But it is not only economic reasons that give rise to skepticism and sometimes downright xenophobia in African countries in response to the growing Chinese immigrant population. Ugandan immigration officials expressed their dissatisfaction in 2016 with the trend of Chinese men marrying Ugandan women:

“But we have many who are marrying and even producing… Even our Ugandan women are accepting to [reproduce] with these men.”

However, accounts of tension between Chinese immigrants and their African hosts often misrepresent the whole story when exclusively focusing on themes of imperialism and racism (with racist attitudes being observed from both sides).

Lack of government control over (illegal) Chinese-run mines and infrastructure projects in countries like Zambia is an important factor exacerbating labor conflicts and exploitation by Chinese companies. It requires Beijing to take more responsibility for business ventures undertaken by its citizens and punish those who violate local laws rather than actively using its political sway to protect those who do, and asks for African governments to launch initiatives and actively protect land from environmental degradation and safeguard labor laws.

The case of Ghana highlights the effectiveness of a combined effort and could be followed as an example by other African nations. Following Ghana’s crackdown on illegal mining in 2013, tens of thousands of Chinese illegal miners returned to their country. China recently affirmed Ghana’s policy by issuing a statement warning its citizens they would not be protected by their home country in case of their arrest.

Furthermore, qualitative studies looking at the lives of Chinese immigrants in African countries and their place in society highlight, above anything else, how there is a lack of interaction with locals and their customs. Small-time traders and farmers often cater to other Chinese rather than servicing the local community, reducing the potential of a well-developed symbiotic relationship.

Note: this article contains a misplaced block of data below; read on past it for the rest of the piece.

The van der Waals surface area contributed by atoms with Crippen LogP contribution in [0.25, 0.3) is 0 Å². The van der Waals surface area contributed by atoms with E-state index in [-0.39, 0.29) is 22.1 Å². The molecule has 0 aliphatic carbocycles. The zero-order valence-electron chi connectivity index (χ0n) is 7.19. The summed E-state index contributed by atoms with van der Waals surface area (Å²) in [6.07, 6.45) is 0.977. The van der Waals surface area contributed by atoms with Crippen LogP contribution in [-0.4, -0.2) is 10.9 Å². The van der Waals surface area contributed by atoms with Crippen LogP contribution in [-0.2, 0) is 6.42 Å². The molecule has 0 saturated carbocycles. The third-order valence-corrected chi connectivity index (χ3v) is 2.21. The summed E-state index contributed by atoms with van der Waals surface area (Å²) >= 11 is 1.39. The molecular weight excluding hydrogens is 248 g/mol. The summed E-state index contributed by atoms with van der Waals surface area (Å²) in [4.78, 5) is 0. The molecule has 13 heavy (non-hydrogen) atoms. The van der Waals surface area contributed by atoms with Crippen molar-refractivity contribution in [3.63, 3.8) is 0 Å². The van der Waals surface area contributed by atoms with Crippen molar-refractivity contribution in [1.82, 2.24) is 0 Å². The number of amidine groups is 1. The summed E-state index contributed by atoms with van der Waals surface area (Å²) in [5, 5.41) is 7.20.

Successfully tackling the issue of integration of Chinese migrants in African countries goes beyond the level of macroeconomic programs and boils down to the problem of a lack of intercultural understanding between both parties. Increased government attention and programs focusing on raising intercultural awareness, both by Beijing and African governments, would likely help the integration process and reduce conflicts caused by the newcomers.

In that regard, it is an important step taken by Kano State to award a Chinese trader a chieftaincy. In his role as Wakilin Yan Chanan Kano, Zhang will act as a representative for the Chinese at the Kano royal court, interacting with the various ethnic groups present in Kano and establishing closer relationships. Zhang’s new position will make it easier to increase intercultural awareness for both sides and embeds more firmly the position of the Chinese community in the emirate.

Zhang, who has lived in Kano State for 17 years already, highlighted himself the important role given to him in his newfound role of chief, saying in the local Hausa language during his turbaning ceremony: “I will work towards strengthening the relationship between the people of Kano and the people of our country, China.”

Matthijs Bijl

Written by

Studying in China, interested in Sino-African and Afrasian relations. Contact for research/writing opportunities: https://www.linkedin.com/in/matthijs-bijl/.